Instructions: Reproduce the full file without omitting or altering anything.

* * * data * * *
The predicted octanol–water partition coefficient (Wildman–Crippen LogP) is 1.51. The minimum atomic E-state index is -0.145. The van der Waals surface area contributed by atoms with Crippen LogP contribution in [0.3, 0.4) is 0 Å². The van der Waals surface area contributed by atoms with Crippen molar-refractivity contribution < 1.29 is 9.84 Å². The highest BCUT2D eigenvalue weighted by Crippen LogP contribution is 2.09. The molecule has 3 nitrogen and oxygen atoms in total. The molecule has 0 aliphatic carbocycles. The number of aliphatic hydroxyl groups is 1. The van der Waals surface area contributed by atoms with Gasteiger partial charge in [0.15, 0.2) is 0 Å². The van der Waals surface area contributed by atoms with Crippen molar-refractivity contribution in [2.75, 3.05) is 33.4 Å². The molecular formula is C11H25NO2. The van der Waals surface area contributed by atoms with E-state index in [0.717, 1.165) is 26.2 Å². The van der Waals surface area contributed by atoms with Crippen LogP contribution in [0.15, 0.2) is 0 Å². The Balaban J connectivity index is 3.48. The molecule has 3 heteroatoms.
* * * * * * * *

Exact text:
The predicted octanol–water partition coefficient (Wildman–Crippen LogP) is 1.51. The minimum atomic E-state index is -0.145. The van der Waals surface area contributed by atoms with Crippen LogP contribution in [0.3, 0.4) is 0 Å². The van der Waals surface area contributed by atoms with Crippen molar-refractivity contribution < 1.29 is 9.84 Å². The highest BCUT2D eigenvalue weighted by Crippen LogP contribution is 2.09. The molecule has 3 nitrogen and oxygen atoms in total. The molecule has 0 aliphatic carbocycles. The number of aliphatic hydroxyl groups is 1. The van der Waals surface area contributed by atoms with Gasteiger partial charge in [0.15, 0.2) is 0 Å². The van der Waals surface area contributed by atoms with Crippen molar-refractivity contribution in [2.75, 3.05) is 33.4 Å². The molecular formula is C11H25NO2. The van der Waals surface area contributed by atoms with E-state index in [0.717, 1.165) is 26.2 Å². The van der Waals surface area contributed by atoms with Crippen LogP contribution in [0.15, 0.2) is 0 Å². The Balaban J connectivity index is 3.48. The molecule has 3 heteroatoms.